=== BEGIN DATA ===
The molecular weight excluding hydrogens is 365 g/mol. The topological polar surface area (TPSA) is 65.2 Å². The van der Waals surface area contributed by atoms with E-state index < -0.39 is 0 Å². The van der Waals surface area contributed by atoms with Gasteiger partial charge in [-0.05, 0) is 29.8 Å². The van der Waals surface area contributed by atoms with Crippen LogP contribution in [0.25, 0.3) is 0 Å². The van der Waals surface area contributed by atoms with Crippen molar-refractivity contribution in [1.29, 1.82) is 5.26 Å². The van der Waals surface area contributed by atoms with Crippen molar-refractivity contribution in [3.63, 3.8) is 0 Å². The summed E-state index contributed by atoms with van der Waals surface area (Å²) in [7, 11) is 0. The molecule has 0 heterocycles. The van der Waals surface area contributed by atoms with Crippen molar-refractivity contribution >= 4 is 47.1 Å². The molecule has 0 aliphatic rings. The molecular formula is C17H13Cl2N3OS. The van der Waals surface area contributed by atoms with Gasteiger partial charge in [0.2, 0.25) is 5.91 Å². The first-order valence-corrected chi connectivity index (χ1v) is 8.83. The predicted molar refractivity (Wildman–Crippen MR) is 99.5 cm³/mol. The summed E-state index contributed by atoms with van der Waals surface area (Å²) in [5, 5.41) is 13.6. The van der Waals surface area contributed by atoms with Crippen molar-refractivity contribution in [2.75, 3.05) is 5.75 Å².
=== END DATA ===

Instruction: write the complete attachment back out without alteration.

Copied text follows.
The molecular weight excluding hydrogens is 365 g/mol. The topological polar surface area (TPSA) is 65.2 Å². The van der Waals surface area contributed by atoms with E-state index < -0.39 is 0 Å². The van der Waals surface area contributed by atoms with Gasteiger partial charge in [-0.05, 0) is 29.8 Å². The van der Waals surface area contributed by atoms with Crippen LogP contribution in [0.25, 0.3) is 0 Å². The van der Waals surface area contributed by atoms with Crippen molar-refractivity contribution in [1.29, 1.82) is 5.26 Å². The van der Waals surface area contributed by atoms with Crippen molar-refractivity contribution in [3.63, 3.8) is 0 Å². The summed E-state index contributed by atoms with van der Waals surface area (Å²) in [7, 11) is 0. The molecule has 0 heterocycles. The van der Waals surface area contributed by atoms with Crippen molar-refractivity contribution >= 4 is 47.1 Å². The molecule has 0 aliphatic rings. The molecular formula is C17H13Cl2N3OS. The van der Waals surface area contributed by atoms with Gasteiger partial charge in [0.2, 0.25) is 5.91 Å². The first-order valence-corrected chi connectivity index (χ1v) is 8.83. The predicted molar refractivity (Wildman–Crippen MR) is 99.5 cm³/mol. The summed E-state index contributed by atoms with van der Waals surface area (Å²) in [5, 5.41) is 13.6. The van der Waals surface area contributed by atoms with Crippen molar-refractivity contribution in [2.75, 3.05) is 5.75 Å².